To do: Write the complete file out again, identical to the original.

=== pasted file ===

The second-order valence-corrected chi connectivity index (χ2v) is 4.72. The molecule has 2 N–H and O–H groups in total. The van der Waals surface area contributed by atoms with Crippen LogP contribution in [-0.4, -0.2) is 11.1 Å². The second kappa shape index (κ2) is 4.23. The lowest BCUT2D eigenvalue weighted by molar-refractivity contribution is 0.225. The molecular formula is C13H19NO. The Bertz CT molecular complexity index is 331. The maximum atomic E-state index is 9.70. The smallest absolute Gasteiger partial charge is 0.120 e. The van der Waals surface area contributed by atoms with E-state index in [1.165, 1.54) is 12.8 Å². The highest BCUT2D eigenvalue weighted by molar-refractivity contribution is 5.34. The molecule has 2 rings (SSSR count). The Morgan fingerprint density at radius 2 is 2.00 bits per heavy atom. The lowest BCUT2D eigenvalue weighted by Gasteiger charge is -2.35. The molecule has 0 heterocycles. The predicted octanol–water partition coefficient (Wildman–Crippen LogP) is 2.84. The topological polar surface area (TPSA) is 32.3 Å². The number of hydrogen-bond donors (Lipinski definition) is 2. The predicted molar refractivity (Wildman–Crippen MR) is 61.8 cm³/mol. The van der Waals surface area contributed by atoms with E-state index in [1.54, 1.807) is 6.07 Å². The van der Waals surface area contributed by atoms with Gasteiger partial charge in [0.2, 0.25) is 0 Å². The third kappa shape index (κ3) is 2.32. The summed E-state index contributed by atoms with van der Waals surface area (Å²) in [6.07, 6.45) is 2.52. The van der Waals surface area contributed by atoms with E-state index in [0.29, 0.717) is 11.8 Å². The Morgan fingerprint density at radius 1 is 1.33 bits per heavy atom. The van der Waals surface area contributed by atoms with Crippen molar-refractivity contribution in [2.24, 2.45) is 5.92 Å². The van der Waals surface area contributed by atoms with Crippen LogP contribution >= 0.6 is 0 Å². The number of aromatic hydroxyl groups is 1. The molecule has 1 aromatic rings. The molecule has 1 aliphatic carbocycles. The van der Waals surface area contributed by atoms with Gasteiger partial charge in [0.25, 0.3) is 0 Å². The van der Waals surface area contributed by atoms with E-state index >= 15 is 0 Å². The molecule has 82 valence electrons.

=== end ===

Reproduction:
The second-order valence-corrected chi connectivity index (χ2v) is 4.72. The molecule has 2 N–H and O–H groups in total. The van der Waals surface area contributed by atoms with Crippen LogP contribution in [-0.4, -0.2) is 11.1 Å². The second kappa shape index (κ2) is 4.23. The lowest BCUT2D eigenvalue weighted by molar-refractivity contribution is 0.225. The molecular formula is C13H19NO. The Bertz CT molecular complexity index is 331. The maximum atomic E-state index is 9.70. The smallest absolute Gasteiger partial charge is 0.120 e. The van der Waals surface area contributed by atoms with E-state index in [1.165, 1.54) is 12.8 Å². The highest BCUT2D eigenvalue weighted by molar-refractivity contribution is 5.34. The molecule has 2 rings (SSSR count). The Morgan fingerprint density at radius 2 is 2.00 bits per heavy atom. The lowest BCUT2D eigenvalue weighted by Gasteiger charge is -2.35. The molecule has 0 heterocycles. The predicted octanol–water partition coefficient (Wildman–Crippen LogP) is 2.84. The topological polar surface area (TPSA) is 32.3 Å². The number of hydrogen-bond donors (Lipinski definition) is 2. The predicted molar refractivity (Wildman–Crippen MR) is 61.8 cm³/mol. The van der Waals surface area contributed by atoms with E-state index in [1.54, 1.807) is 6.07 Å². The van der Waals surface area contributed by atoms with Gasteiger partial charge in [0.2, 0.25) is 0 Å². The third kappa shape index (κ3) is 2.32. The summed E-state index contributed by atoms with van der Waals surface area (Å²) in [6.07, 6.45) is 2.52. The van der Waals surface area contributed by atoms with E-state index in [0.29, 0.717) is 11.8 Å². The Morgan fingerprint density at radius 1 is 1.33 bits per heavy atom. The van der Waals surface area contributed by atoms with Crippen molar-refractivity contribution in [2.24, 2.45) is 5.92 Å². The van der Waals surface area contributed by atoms with Crippen LogP contribution >= 0.6 is 0 Å². The number of aromatic hydroxyl groups is 1. The molecule has 1 aromatic rings. The molecule has 1 aliphatic carbocycles. The van der Waals surface area contributed by atoms with Gasteiger partial charge in [0.25, 0.3) is 0 Å². The van der Waals surface area contributed by atoms with E-state index >= 15 is 0 Å². The molecule has 82 valence electrons.